Dayton sales tax plan may boost Austin fundsPublished 10:50am Tuesday, February 5, 2013
The city of Austin could gain hundreds of thousands of dollars in local tax revenue under Gov. Mark Dayton’s budget proposal for 2014 and 2015 — assuming legislators pass Dayton’s budget as is.
A report from the Minnesota House of Representatives Research Department shows Austin’s local sales tax revenue could increase by an average of 62.5 percent, or an extra $1 million a year, under Dayton’s proposed changes to the state tax structure, which includes adding a sales tax to services like haircuts, tattoos, clothing and legal bills, among other changes.
Yet the estimate from the House Research Department and Minnesota’s Department of Revenue assumes all of Dayton’s plan will pass the state’s House and Senate, something city officials don’t see happening. What’s more, Austin’s percentage increase in local sales tax revenue could differ from the state average 62.5 percent increase marked in Dayton’s proposal, as revenue collected varies from city to city, depending on how well the local economy does compared to the state average.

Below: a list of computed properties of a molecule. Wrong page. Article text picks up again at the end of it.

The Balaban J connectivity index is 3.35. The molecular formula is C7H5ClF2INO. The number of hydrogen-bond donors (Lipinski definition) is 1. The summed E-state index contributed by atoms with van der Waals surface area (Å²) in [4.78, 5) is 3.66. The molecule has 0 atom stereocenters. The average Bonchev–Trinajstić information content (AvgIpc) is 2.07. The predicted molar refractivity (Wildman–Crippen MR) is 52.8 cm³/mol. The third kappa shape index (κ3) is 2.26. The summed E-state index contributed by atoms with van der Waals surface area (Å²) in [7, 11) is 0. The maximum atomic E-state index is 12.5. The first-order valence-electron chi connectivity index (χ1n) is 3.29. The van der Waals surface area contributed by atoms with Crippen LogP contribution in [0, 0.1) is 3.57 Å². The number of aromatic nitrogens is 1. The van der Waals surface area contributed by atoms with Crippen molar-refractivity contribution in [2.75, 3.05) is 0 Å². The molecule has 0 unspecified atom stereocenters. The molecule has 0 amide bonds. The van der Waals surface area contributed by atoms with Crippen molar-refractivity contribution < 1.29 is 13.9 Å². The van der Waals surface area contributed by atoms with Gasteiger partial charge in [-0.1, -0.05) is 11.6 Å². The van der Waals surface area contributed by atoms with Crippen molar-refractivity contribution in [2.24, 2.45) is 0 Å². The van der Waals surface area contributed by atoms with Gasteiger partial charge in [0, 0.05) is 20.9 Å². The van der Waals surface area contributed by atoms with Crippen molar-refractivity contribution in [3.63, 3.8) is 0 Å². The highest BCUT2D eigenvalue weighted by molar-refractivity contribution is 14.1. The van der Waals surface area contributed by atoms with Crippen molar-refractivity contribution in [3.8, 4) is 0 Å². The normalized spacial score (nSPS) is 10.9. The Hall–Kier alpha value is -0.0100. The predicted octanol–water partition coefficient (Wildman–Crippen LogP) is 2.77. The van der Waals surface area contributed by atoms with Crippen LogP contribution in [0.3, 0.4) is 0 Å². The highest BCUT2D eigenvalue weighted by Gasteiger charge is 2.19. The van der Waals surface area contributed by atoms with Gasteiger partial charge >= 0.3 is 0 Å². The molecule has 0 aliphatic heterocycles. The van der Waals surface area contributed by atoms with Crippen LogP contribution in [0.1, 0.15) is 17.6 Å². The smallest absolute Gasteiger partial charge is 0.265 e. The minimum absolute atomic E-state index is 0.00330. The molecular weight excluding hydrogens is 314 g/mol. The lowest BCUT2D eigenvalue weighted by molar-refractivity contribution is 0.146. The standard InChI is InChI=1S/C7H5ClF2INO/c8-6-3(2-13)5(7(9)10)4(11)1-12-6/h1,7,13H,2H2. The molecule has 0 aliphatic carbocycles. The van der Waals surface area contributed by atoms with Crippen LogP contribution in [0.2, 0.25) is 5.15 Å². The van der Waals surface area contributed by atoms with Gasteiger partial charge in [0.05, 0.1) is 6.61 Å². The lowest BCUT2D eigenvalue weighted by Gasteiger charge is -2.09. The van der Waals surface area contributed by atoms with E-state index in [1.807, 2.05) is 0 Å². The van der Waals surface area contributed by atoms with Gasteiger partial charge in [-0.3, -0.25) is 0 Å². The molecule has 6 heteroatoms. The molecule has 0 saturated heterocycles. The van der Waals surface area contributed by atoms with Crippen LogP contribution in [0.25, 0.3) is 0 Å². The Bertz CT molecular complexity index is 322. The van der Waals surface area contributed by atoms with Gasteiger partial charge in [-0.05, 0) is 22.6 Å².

“It’s likely to be very, very, very different from that in the end, so we don’t get too excited over that,” City Administrator Jim Hurm said.
Since 2007, Austin has benefited from a .5 percent local option sales tax that piggybacks on state sales tax collections, which the city uses to fund flood mitigation projects. The city collects anywhere between $1.2 and $1.4 million from local sales tax annually. City officials have used those funds to buy properties close to the Cedar River and other flood plain areas as part of the flood mitigation project, said Finance Director Tom Dankert.
“It’s probably paid for half of those flood acquisition costs with grants paying for the other half,” Dankert said.
The city has about $4.5 million in local sales tax funding as of December 2012, which Dankert said will be used when the city moves forward on Cedar River mitigation projects later this year. The city hopes to put the project to bid by September in order to keep a $5 million Economic Development Administration grant city officials have already secured. Dankert estimates the project will cost $8 to $10 million.